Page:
Learn the history of Star Wars Monthly, a fan favorite UK magazine from the early '80s!
Being a Star Wars fan growing up in the UK during the '80s was a unique experience. Sure, like our fellow fans across the globe we had the films, the action figures, the books, and the food promotions, but we also had access to a number of things that fans around the world didn't. We got the chance to watch Admiral Ozzel wear a wonky wig on BBC kids show Grange Hill. We saw Gold 2 play a role in popular early evening soap Crossroads. We even saw Darth Vader showing kids how to cross the road safely dressed in tight green spandex. But the one thing that really set us apart from our American cousins were Marvel's Star Wars UK titles.
Starting on February 8, 1978, Star Wars Weekly ran for 117 issues and broke down, into weekly installments, the original adaptation of Star Wars by Roy Thomas and Howard Chaykin. It then on to the further adventures of our heroes as what was the 7th issue of the American title hit the UK reprints and gave British kids a glimpse into the exciting future of Star Wars, in what were essentially the first Expanded Universe stories (and later, Legends).
But that wasn't all. The UK titles gave us unique covers, classic Marvel back-up strips from the '60s, '70s, and '80s, original posters with exclusive artwork, our own editor droid in C.Y.R.I.L, and littered the issues with images from the film in a time when such pieces were a rarity. Throw in an active letters page (in which yours truly had a letter printed back in issue 11 of Return of the Jedi weekly in 1983) and you had yourself a very busy magazine.
In time we'll come back to take a look at some of those earlier issues and delve into what made them special and unique, but to kick off I'll move forward a few years to 1982 and Star Wars Monthly. After 117 issues of Star Wars Weekly, the magazine (and I say magazine intentionally, having interviewed Marvel UK editor-in-chief Dez Skinn who went to great lengths to state that he considered the title a magazine, not a comic) changed its title to The Empire Strikes Back Weekly, then with issue 140 in November 1980, to The Empire Strikes Back Monthly. By July of 1982 and the 159th issue, the title reverted back to the catch-all moniker of Star Wars and remained a monthly title until July 1983 and issue 171 when Return of the Jedi Weekly issue 1 arrived for a run of 155 issues.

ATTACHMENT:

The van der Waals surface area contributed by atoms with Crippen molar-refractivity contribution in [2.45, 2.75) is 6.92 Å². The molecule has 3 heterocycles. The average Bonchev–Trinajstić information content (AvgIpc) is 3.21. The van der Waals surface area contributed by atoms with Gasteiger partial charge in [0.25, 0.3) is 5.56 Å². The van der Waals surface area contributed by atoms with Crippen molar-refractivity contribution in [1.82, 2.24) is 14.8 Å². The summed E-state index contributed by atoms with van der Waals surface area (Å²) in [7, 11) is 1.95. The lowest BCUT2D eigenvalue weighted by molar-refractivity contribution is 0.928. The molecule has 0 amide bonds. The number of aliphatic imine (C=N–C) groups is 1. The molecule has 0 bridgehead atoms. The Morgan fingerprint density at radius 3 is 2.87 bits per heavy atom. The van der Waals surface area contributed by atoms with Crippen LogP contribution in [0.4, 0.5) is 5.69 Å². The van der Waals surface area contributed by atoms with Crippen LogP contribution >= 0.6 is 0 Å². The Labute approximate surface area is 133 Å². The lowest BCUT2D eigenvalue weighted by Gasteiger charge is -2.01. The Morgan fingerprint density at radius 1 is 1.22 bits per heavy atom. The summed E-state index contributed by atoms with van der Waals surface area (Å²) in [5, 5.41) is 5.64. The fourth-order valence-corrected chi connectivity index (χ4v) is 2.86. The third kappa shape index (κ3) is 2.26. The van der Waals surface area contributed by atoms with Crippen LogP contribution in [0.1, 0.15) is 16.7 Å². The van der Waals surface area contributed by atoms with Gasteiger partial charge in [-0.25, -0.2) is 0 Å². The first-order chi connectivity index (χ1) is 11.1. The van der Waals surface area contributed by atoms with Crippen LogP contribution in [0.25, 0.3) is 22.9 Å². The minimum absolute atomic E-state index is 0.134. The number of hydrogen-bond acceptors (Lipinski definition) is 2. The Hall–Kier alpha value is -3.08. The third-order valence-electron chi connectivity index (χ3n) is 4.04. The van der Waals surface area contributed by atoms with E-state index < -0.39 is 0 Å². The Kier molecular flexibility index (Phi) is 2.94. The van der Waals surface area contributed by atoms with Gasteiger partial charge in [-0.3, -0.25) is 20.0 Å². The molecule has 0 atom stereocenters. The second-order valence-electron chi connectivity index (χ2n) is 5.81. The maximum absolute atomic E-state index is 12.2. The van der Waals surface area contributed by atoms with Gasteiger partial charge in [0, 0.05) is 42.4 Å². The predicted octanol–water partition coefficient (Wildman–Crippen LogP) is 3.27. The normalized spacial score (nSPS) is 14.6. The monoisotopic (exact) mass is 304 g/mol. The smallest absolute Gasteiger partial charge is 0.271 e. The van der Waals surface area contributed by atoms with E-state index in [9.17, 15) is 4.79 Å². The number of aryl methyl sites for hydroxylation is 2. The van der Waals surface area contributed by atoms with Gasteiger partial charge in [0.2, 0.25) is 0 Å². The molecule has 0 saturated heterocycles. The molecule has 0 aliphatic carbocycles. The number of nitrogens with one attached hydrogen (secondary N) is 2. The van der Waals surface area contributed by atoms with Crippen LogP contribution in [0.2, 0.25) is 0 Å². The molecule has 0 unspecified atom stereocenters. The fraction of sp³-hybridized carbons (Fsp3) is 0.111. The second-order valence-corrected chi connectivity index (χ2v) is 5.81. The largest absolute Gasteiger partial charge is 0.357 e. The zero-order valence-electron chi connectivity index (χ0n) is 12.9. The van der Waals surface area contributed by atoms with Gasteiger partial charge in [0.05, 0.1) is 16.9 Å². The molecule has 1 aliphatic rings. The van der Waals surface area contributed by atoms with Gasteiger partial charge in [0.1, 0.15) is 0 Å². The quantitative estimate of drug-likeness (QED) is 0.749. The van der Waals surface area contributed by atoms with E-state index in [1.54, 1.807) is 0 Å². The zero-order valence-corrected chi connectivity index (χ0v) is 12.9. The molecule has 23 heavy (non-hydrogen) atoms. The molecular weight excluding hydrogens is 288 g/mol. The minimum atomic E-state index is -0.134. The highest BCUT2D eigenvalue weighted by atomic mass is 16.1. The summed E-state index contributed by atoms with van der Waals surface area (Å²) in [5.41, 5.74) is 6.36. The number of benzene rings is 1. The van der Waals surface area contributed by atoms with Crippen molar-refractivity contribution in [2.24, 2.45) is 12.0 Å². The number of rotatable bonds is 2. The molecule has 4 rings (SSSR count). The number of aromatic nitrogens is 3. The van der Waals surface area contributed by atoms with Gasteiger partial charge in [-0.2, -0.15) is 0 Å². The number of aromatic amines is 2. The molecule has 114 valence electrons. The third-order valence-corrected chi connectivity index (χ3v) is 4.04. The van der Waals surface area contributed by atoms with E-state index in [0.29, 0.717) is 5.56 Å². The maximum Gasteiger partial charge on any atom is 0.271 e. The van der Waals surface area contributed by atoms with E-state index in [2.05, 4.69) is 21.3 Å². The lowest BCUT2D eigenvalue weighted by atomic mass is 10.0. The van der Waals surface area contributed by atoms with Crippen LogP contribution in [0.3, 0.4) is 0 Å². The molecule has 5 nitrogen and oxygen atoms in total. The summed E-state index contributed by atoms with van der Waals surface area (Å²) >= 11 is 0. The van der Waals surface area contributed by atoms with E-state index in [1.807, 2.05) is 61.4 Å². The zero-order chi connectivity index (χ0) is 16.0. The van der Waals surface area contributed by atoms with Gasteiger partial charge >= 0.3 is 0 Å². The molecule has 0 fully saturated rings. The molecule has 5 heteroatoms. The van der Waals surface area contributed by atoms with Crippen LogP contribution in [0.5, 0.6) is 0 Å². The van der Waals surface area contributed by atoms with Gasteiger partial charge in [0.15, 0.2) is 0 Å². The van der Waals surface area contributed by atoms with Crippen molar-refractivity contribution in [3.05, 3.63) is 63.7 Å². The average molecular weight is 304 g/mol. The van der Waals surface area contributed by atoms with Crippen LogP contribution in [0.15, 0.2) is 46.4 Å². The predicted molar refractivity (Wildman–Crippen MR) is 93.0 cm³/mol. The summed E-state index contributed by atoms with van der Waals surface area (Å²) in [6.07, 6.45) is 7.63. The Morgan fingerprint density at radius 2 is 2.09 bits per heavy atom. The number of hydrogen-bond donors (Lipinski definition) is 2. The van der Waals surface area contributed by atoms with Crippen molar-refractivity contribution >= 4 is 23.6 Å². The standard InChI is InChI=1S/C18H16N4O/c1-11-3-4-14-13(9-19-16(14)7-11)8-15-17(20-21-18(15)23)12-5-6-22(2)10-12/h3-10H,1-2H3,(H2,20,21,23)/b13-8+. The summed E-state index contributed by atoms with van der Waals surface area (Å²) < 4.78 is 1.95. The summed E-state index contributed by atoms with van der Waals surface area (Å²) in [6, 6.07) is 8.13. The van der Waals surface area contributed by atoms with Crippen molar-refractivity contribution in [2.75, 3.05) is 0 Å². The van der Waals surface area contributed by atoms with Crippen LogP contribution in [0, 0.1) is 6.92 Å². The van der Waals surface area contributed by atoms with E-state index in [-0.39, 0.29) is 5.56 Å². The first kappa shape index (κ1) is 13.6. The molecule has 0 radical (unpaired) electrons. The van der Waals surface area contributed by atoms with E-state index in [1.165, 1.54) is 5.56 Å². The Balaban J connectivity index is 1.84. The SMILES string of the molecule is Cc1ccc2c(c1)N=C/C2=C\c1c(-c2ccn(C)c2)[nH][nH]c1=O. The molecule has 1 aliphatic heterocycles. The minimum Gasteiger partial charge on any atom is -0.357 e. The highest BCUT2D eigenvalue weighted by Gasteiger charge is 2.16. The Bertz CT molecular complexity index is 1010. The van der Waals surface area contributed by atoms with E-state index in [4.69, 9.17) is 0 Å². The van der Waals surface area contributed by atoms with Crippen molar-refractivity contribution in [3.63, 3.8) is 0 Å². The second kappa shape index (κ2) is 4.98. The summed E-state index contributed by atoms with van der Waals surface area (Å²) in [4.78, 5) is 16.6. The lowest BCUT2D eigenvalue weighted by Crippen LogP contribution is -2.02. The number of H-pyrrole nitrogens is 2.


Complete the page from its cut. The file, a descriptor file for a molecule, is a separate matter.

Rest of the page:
Star Wars Monthly was a pivotal title at a key time in the lifespan of the saga, especially here in the UK. In a time where the only new Star Wars stories came in the form of either comic books or our own imaginations as we played with our Palitoy playsets and action figures, these stories would lead us into the final part of the second trilogy. Little did we know then that the wait for the first trilogy would be another 16 years. Issue 159 arrived in July of 1982 and reprinted the US #59 story "Bazarre," a classic that featured Orion Ferret, an old friend of Lando Calrissian. Great art, a lot of fun, and 100% classic Star Wars in the traditional Marvel manner.
But Star Wars comics readers can read about "Bazarre" anywhere. What we're investigating is what made the UK issue 159 any different to the US issue 59? Well, the UK title was wrapped around a unique collage cover featuring a selection of Ralph McQuarrie artwork from The Empire Strikes Back, and within its pages featured "The Watcher Must Die!", a vintage "Tales of the Watcher" by Stan Lee and George Tuska from Tales Of Suspense #58 October '64. Non Star Wars for sure, but the importance of those back up strips cannot be underestimated, as it opened a huge swathe of young readers to the wider Marvel comics universe and the treasures held within. As well as the chance to win an Atari and 10 memberships to the Official Star Wars Fan Club (OSWFC), UK fans were also treated to "Blind Fury," a short story written by the soon-to-be legendary Alan Moore and drawn by John Stokes, who also drew other UK exclusive stories "Death Masque," "Dark Lord's Conscience," "The Flight of the Falcon," and "Tilotny Throws a Shape." Reprinted many years later in Dark Horse's Devilworlds series, these stories were exclusively written and drawn for the UK title and wouldn't see American shores outside of those fans who subscribed to the UK monthly and had it shipped across the ocean.
Issue 160 arrived in August 1982, bound in a Chewbacca photo cover showing the snow-swept Wookiee on Hoth. The issue also brought us "ROM Spaceknight," written by Bill Mantlo and illustrated by artist Sal Buscema. ROM was licenced to Palitoy in the UK as part of the Space Adventurer Action Man line and appeared in 1980 catalogs, so inserting him as a backup strip was a logical move.